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Each nation determines its own addressing standards for their own postal service, so there isn’t an international standard for writing out an address. If possible, reach out to each hotel for their locally-preferred standards and use those.

Address elements

Some elements appear in nearly every standard: 

  • Recipient’s name
  • Business/department
  • Street address
  • Apartment or suite number
  • City
  • State/province/region/district
  • Postal code
  • Country

The order of these elements may differ from country to country, but in general, they flow in order of specificity, starting with the most specific.

US & UK addresses

While certain elements of US and UK addresses come in slightly different orders, the general sense of decreasing specificity holds true between both.

For example

  • US addresses:
    Conrad Hilton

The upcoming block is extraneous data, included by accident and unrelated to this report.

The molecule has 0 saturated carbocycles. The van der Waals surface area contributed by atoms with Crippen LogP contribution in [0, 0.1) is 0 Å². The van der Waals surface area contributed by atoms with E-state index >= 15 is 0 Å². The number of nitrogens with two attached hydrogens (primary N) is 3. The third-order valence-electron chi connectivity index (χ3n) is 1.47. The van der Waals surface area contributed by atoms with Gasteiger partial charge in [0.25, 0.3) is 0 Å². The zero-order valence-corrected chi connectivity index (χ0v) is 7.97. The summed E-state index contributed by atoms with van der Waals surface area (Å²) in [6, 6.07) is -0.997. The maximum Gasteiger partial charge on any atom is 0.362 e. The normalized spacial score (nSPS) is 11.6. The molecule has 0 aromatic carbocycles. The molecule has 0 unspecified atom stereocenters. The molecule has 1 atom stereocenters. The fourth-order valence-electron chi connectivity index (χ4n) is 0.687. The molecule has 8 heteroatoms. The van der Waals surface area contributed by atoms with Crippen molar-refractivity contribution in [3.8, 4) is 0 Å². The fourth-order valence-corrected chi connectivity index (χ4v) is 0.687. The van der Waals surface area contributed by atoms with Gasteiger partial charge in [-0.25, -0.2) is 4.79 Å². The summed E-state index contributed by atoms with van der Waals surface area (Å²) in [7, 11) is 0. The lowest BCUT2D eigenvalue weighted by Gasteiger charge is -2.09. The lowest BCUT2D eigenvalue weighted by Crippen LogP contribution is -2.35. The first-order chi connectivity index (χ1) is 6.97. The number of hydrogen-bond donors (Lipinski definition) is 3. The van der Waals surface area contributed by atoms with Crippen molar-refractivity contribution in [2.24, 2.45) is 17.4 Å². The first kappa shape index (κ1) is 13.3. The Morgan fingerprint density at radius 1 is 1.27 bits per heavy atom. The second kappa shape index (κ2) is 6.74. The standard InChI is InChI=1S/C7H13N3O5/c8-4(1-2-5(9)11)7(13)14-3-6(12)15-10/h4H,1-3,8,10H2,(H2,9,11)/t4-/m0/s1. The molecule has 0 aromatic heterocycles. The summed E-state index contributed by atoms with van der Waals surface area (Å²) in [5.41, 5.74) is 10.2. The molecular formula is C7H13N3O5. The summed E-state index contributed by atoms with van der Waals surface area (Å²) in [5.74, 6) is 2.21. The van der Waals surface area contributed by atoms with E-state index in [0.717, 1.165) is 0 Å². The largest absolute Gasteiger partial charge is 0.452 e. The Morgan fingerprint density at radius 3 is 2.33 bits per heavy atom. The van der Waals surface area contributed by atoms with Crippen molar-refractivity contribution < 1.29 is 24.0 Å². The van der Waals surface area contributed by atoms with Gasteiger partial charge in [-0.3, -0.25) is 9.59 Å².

Hilton Worldwide
    755 Crossover Lane
    Memphis, TN 38117
  • UK addresses:
    Conrad Hilton
    Hilton Worldwide
    4 Cadogan Square
    Cadogan Street
    G2 7PH

International addresses

Coming soon

Inline format

Where appropriate, as in body text, write addresses inline. This format works best in situations where the name and business lines can be removed.

Use commas where line breaks would occur in vertical address format.

For example

  • US addresses:
    755 Crossover Lane, Memphis, TN 38117, USA
  • UK addresses:
    4 Cadogan Square, Cadogan Street, Glasgow G2 7PH, Scotland

Vertical format

Where a property’s address is presented as a visually separate element, stack the address vertically, as you would on an envelope.

Note about ZIP codes

When writing titles for form fields, remember that “ZIP” is an acronym for “zone improvement plan,” owing to the US Postal Service program that created the current US postal codes. Therefore, always write “ZIP code,” never “Zip code.”